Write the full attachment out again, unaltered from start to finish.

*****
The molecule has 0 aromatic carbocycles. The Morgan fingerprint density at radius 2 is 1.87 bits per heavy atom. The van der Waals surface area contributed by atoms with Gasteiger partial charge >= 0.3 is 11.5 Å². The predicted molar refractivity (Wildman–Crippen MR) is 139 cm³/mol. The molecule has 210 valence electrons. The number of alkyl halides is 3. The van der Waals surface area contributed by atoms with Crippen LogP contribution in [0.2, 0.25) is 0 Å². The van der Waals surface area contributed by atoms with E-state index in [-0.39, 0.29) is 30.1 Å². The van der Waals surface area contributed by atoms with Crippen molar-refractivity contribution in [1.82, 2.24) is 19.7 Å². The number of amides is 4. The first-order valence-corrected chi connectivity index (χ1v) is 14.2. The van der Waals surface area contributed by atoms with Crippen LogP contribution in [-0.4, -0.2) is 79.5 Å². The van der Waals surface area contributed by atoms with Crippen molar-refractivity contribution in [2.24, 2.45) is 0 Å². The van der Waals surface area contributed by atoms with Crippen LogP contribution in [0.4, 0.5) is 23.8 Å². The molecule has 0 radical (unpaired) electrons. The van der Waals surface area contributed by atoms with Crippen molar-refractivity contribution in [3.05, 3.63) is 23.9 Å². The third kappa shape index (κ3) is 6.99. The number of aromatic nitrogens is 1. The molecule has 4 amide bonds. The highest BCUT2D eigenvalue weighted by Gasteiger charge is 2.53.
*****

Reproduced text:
The molecule has 0 aromatic carbocycles. The Morgan fingerprint density at radius 2 is 1.87 bits per heavy atom. The van der Waals surface area contributed by atoms with Gasteiger partial charge >= 0.3 is 11.5 Å². The predicted molar refractivity (Wildman–Crippen MR) is 139 cm³/mol. The molecule has 210 valence electrons. The number of alkyl halides is 3. The van der Waals surface area contributed by atoms with Crippen LogP contribution in [0.2, 0.25) is 0 Å². The van der Waals surface area contributed by atoms with E-state index in [-0.39, 0.29) is 30.1 Å². The van der Waals surface area contributed by atoms with Crippen molar-refractivity contribution in [1.82, 2.24) is 19.7 Å². The number of amides is 4. The first-order valence-corrected chi connectivity index (χ1v) is 14.2. The van der Waals surface area contributed by atoms with Crippen LogP contribution in [-0.4, -0.2) is 79.5 Å². The van der Waals surface area contributed by atoms with Crippen molar-refractivity contribution in [2.24, 2.45) is 0 Å². The van der Waals surface area contributed by atoms with Crippen LogP contribution in [0.4, 0.5) is 23.8 Å². The molecule has 0 radical (unpaired) electrons. The van der Waals surface area contributed by atoms with Crippen molar-refractivity contribution in [3.05, 3.63) is 23.9 Å². The third kappa shape index (κ3) is 6.99. The number of aromatic nitrogens is 1. The molecule has 4 amide bonds. The highest BCUT2D eigenvalue weighted by Gasteiger charge is 2.53.